Six model railroad photography tips. Whether it’s a feature for the pages of Model Railroader or an article for the Trains.com website, photography can make or break a story. Readers and website viewers expect quality images that are sharp, well composed, and free of distractions. There have been more than a few times in my 20 years with the magazine that we’ve had to reject an otherwise solid how-to story or layout visit article because the photography fell short.
Knowing how to use a camera is part of the equation. For more information on that subject, read “How to photograph a model train layout” by Brooks Stover and watch the five-part video series “Easy model railroad photography” with Gerry Leone.
However, there’s more to good images than just focus and composition. Though we live in an age where photo-editing software can fix some things, it can’t correct everything. The six model railroad photography tips presented here cover simple, but important, things you can do before putting the camera on the tripod and snapping images of your layout.
Clean your layout
Dust is something almost every layout owner has to deal with. Finishing your layout room, using plastic tarps, and air cleaners are a few methods for combating dust. However, before photographing your model railroad, it’s important to give it a thorough cleaning.
A handheld vacuum is a handy tool for removing dust from ground foam, ballast, and other scenery materials. A soft paintbrush and a can of compressed air make short work of dust that’s accumulated on locomotives and rolling stock.
Another product we’ve put to good use on our layouts here at Kalmbach Media is the Dust Dabber from Woodland Scenics. The product, shown in this video demonstration, is designed to remove dust, dirt, and debris from water features. It can also be used on other smooth surfaces, such as the painted and weathered plastic streets shown in the photo above.
Check the details
Since I photograph models for News & Products and Product Reviews, I’ve learned to closely examine handrail and stanchion castings on locomotives and etched-metal running boards on freight cars. Why? Sometimes the pins on the handrails and stanchions pop out of their sockets and the glue joints between the metal running boards and plastic support brackets fail. Bent handrails, dislodged stanchions, and warped running boards draw attention to images for the wrong reasons.
Thankfully, there’s a fix for these issues. I use a piece of .015” phosphor bronze wire to apply canopy or tacky glue inside the sockets on locomotives. With the glue still wet, I press the pins into the sockets. A piece of painter’s tape may be necessary to hold the parts while the glue dries.
I use a E6000 clear adhesive to reattach etched-metal running boards. Use the adhesive sparingly so it doesn’t ooze through the holes in the running boards.
Scrutinize the scenery
Though I exaggerated them a bit in the photo above on our HO scale Milwaukee, Racine & Troy (MR&T) staff layout, bent trees can ruin an image. Even though most of the trees are vertical, the few that aren’t draw unwanted attention to this scene. The purpose of the trees here is to help mask the opening in the backdrop leading to the upper staging yard.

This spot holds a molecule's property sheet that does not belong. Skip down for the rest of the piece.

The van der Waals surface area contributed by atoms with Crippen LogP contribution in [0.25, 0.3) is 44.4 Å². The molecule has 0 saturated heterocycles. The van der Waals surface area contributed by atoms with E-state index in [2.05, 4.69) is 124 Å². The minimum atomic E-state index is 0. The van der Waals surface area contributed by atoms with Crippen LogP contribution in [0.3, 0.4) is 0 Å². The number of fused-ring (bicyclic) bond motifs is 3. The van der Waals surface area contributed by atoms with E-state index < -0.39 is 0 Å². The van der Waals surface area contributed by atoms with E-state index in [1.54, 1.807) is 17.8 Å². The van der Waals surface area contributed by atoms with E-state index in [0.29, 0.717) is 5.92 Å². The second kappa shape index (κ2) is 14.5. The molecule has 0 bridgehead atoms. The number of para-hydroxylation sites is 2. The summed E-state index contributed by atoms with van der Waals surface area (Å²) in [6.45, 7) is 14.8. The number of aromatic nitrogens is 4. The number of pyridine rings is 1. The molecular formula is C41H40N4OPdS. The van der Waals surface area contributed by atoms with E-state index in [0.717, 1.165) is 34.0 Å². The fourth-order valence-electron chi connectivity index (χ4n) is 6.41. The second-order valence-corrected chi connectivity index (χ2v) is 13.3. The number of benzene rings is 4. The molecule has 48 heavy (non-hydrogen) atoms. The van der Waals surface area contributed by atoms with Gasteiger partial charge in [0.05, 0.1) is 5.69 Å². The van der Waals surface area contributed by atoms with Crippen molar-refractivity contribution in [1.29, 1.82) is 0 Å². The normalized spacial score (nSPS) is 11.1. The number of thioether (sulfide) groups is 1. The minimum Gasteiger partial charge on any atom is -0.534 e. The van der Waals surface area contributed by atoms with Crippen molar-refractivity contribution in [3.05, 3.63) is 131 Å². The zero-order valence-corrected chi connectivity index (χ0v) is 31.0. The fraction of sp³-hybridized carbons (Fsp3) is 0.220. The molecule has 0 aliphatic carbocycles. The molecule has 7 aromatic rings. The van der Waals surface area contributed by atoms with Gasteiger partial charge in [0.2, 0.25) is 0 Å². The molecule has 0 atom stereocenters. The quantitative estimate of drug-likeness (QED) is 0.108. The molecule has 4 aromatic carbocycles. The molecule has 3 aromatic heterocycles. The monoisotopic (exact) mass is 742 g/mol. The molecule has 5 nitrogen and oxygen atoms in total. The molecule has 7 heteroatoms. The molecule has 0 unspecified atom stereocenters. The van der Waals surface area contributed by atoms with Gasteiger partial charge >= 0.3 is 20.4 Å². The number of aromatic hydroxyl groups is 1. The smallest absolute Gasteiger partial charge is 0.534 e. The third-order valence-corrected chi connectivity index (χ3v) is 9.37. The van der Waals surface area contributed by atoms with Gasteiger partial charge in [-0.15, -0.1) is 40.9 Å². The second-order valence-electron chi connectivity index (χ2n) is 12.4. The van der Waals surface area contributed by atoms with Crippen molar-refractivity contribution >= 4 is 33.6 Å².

Fortunately, these trees have wire trunks and can easily be straightened. If your trees have trunks made of plastic or natural material, remove them and put glue in the holes. Then use clothespins, pushpins, or other items to hold the trees upright while the glue dries.
Buildings shouldn’t float
“Floating building syndrome” is a problem that plagues structures on many model railroads. You know what I’m talking about. That unsightly and unrealistic gap between the structure’s foundation and the scenery below it.
We ran into that problem when we added a second building to the Empire Level complex at Mukwonago, Wis., on the MR&T. The plastic building didn’t seat tightly against the painted cork base. Though photo-editing software could have fixed the issue, there are ways to address the problem that also further enhance the scene.
Notice how we placed barrels next to the building and added weeds along the foundation. Strategically placed figures and vehicles will conceal the gaps by the personnel and roll-up doors. A few pallets would also be appropriate for the industrial setting.
Look for derailments
What do you notice about the picture above? Is it the guardrail with wood posts? Perhaps the weathered road with pavement markings? Or is it the abandoned service station in the background? The first thing that jumps out to me is the derailed truck on the caboose.
When composing a photo, study everything that’s in the viewfinder. If possible, bring a laptop and an SD card reader to the photo shoot so you can look at each image in a larger format. If that’s not an option, study the images in the display on the back of the camera. Zoom in and scroll around the photos as necessary.
Shoot a gray card
I’ve taken layout and product photos under a variety of lighting conditions, including tungsten floodlights, fluorescent lights, and light-emitting diodes. To help ensure the white balance is consistent across all of the images during post processing, I put a gray card in one of the photos. If lighting conditions change, I shoot a gray card for each situation.
Gray cards come in a variety of sizes and price points from retailers like B&H Photo Video. My 4 x 5-inch card fits neatly in my camera bag. To prevent it from getting dirty, I keep it in a plastic bag with the supplied instruction sheet.
I took a second photo of the same scene, this time without a gray card. The image above shows how the photo turned out after it was processed and cropped. Notice how the yellow on the locomotive and refrigerator car pop, the backdrop is sky blue, and the scenery colors are more vibrant.